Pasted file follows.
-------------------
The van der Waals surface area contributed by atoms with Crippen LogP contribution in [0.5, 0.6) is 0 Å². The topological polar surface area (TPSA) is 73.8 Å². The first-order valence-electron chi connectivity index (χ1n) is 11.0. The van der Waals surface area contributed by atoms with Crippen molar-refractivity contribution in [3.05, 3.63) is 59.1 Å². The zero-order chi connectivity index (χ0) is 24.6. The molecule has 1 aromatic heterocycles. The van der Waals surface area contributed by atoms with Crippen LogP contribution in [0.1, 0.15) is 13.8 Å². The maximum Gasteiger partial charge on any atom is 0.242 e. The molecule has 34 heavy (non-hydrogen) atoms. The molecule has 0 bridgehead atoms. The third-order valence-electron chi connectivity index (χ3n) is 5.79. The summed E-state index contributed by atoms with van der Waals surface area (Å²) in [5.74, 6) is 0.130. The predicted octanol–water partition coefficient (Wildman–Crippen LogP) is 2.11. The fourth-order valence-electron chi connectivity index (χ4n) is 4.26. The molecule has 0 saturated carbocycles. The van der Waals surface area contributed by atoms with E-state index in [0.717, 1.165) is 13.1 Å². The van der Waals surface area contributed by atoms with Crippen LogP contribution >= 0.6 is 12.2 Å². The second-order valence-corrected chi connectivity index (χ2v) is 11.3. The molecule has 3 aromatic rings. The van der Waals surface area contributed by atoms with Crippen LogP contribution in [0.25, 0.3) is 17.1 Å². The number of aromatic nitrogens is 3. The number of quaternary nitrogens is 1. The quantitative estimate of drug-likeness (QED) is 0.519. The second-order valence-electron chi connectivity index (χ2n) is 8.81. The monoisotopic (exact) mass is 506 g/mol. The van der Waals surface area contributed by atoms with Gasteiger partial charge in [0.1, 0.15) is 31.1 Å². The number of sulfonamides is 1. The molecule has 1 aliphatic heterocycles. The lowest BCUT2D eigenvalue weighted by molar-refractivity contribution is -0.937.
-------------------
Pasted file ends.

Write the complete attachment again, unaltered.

The van der Waals surface area contributed by atoms with Crippen LogP contribution in [0.5, 0.6) is 0 Å². The topological polar surface area (TPSA) is 73.8 Å². The first-order valence-electron chi connectivity index (χ1n) is 11.0. The van der Waals surface area contributed by atoms with Crippen molar-refractivity contribution in [3.05, 3.63) is 59.1 Å². The zero-order chi connectivity index (χ0) is 24.6. The molecule has 1 aromatic heterocycles. The van der Waals surface area contributed by atoms with Crippen LogP contribution in [0.1, 0.15) is 13.8 Å². The maximum Gasteiger partial charge on any atom is 0.242 e. The molecule has 34 heavy (non-hydrogen) atoms. The molecule has 0 bridgehead atoms. The third-order valence-electron chi connectivity index (χ3n) is 5.79. The summed E-state index contributed by atoms with van der Waals surface area (Å²) in [5.74, 6) is 0.130. The predicted octanol–water partition coefficient (Wildman–Crippen LogP) is 2.11. The fourth-order valence-electron chi connectivity index (χ4n) is 4.26. The molecule has 0 saturated carbocycles. The van der Waals surface area contributed by atoms with E-state index in [0.717, 1.165) is 13.1 Å². The van der Waals surface area contributed by atoms with Crippen LogP contribution >= 0.6 is 12.2 Å². The second-order valence-corrected chi connectivity index (χ2v) is 11.3. The molecule has 3 aromatic rings. The van der Waals surface area contributed by atoms with Crippen LogP contribution in [0.25, 0.3) is 17.1 Å². The number of aromatic nitrogens is 3. The number of quaternary nitrogens is 1. The quantitative estimate of drug-likeness (QED) is 0.519. The second-order valence-electron chi connectivity index (χ2n) is 8.81. The monoisotopic (exact) mass is 506 g/mol. The van der Waals surface area contributed by atoms with Gasteiger partial charge in [0.1, 0.15) is 31.1 Å². The number of sulfonamides is 1. The molecule has 1 aliphatic heterocycles. The lowest BCUT2D eigenvalue weighted by molar-refractivity contribution is -0.937.